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The design of low-cost combined sewerage is based on a minimum tractive tension also known as boundary shear stress which is achieved at peak flow. This is stress experienced by settleable solids within the sewer due to the flow of the sewage which if large enough, keeps the solids in suspension and so prevents any deposition that may lead to sewer blockage (Mara, 1996 and Mara and Guimarães, 1999). It is also possible based on the flow of sewage that achieves a minimum self cleansing velocity at peak flow. However the minimum tractive tension design approach is more economical than the minimum self-cleansing velocity design approach because it results in gradients which are significantly lower, hence reduced excavation and thus resultantly reduction in cost (Mara 1996 and Mara et al 2001).
The flow in low-cost combined sewers is open channel flow and Manning equation is normally used (Guimarães and de Souza, 2004).
Figure 3.1: Definition of parameters for open channel flow in circular sewer
From figure 3.1 geometric relationships can be derived for the area of flow , the wetted perimeter and the hydraulic radius
The angle of flow Î¸ (in radians) subtended at the centre of the sewer by the water surface (as shown on figure 3.1), is given by the following equation
Where y is the depth of flow in m,
D is pipe diameter in m. The ratio y/D is termed the proportional depth of flow.
From the same figure, the area of flow and the wetted perimeter are related to an angle of flow and the diameter of the pipe section by the following equation
The hydraulic radius r is the ratio of the area of flow to the wetted perimeter
From equation (3.2 and 3.3)
The following equations are also used
Where, from equations 3.2 and 3.4 coefficients and can be given by
The relationship of proportional of depth of flow (y/D) and factorsand are presented in appendix 1
Manning equation for the velocity of flow has been found to be sufficiently accurate and simpler for the design of low cost combined sewerage. The velocity of flow at is related to the slope and hydraulic radius by the following equation
Where n is Manning roughness coefficient (it is commonly taken as 0.013. This value is independent of sewer material because it depends on the roughness of the bacterial slime layer which grows on the sewer wall) (Mara and Brome, 2008)
Where =flow at , m3/s
is the area of flow in m2
Therefore from equation 3.9
By substituting equation 3.6 into equation 3.9 and rearranging,
Substituting equations 3.5, 3.9 and 3.11 in equation 3.10 and rearranging, The ratio of flow to the square root of gradient can be given by
3.1 Sewage flow and Sewer Gradient
Sewage flow consist of domestic also called sanitary waste water (this is waste water discharged from residences and similar facilities), infiltration that enters through leaking joints, cracks and breaks, and sometimes possible contribution of industrial waste water (Metcalf & Eddy, 2003).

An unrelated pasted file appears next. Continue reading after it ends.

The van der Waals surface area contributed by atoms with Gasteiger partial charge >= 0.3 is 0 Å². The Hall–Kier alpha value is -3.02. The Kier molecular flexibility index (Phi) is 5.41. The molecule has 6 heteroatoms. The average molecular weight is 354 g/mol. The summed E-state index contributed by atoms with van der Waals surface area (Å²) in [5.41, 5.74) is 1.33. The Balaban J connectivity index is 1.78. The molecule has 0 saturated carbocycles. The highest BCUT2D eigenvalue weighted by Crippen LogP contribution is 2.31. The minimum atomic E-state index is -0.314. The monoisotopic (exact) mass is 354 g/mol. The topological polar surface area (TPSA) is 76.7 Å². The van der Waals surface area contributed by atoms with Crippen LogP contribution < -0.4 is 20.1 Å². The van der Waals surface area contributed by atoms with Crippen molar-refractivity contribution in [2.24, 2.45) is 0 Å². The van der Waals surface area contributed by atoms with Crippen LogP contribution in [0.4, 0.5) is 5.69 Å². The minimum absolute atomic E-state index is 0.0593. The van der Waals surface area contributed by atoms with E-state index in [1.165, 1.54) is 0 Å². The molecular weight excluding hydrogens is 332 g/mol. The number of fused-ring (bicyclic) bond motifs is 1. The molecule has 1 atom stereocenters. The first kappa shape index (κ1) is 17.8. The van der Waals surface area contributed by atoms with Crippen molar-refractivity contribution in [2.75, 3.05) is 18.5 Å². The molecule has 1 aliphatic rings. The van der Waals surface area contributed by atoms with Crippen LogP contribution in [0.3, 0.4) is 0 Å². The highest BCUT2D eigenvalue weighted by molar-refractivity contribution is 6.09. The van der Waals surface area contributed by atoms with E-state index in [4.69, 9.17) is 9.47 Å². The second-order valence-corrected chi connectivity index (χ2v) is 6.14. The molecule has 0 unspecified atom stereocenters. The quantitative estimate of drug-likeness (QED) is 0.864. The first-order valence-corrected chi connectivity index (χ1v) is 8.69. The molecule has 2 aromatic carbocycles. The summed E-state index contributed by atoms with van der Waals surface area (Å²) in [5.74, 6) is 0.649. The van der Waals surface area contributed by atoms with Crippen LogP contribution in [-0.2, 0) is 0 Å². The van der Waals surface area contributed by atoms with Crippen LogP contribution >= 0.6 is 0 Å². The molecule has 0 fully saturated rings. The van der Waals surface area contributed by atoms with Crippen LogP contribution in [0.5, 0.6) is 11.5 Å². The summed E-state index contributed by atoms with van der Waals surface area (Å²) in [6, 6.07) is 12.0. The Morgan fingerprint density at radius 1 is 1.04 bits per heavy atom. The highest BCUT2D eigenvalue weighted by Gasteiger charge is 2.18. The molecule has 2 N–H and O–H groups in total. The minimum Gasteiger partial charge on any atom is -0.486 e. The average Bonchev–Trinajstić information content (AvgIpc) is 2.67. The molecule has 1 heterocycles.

For Low-Cost combined sewerage this flow is assessed for the two cases; at the beginning of the project period (the initial sewage flow) and at the end of the design period (final sewage flow) (Guimarães and de Souza, 2004). The difference in these flows would be due to either an increase in population or an increase in water consumption, or both (Mara, 1996 and Mara et al, 2001). In a fully developed area where there is no room for expansion as well as changes in water consumption the initial sewage flow is equal to the final sewage flow.
3.1.1 Water Consumption
It is very complicated to determine amount of waste water produced by community. The approach in low-cost combined sewerage is to relate it to amount of domestic water (which is water supply intended for toilet flushing, bathing dish washing and other less intensive or less frequent purposes such as cooking and drinking) (Metcalf & Eddy, 2003). In urban areas of developing countries water supplied for consumption commonly varies between to per day while in industrialised countries the supply is usually greater than per day (Trifunovic 2006).
3.1.2 Return coefficient
There is a difference between the amount of water used and the amount of sewage flow discharged into the sewer (Tucker, 2010). However, sewage flow is commonly presented as a proportion of water supplied (Mara, 1996). This proportion is what is called the return coefficient. The typical values used for design are any values between 0.8 and 0.9. A fixed value of 0.85 is recommended for the design of low-cost combined sewerage (Mara 1996, and Guimarães and de Souza, 2004).
3.1.3 Peak waste water flow factor
Sewage flow is expected to vary with time of the day. That is to say, the peak waste water flow is expected to occur at least once in a day during the peak hour which might occur, for example, in the morningÂ when a lot of people are taking showers and preparing food. A peak hour design of 1.5 is recommended in the design of sewerage (Guimarães and de Souza, 2004). Similarly, waste water flow also varies season. That it is to say the sewage flow is higher in summer (when water usage tends to be higher) than in winter. A season factor of 1.2 is recommended (Guimarães and de Souza, 2004). By incorporating peak hour and seasonal factors, the suitable design peak waste water flow factor used is in the design of low-cost combined sewerage 1.8 (thus,)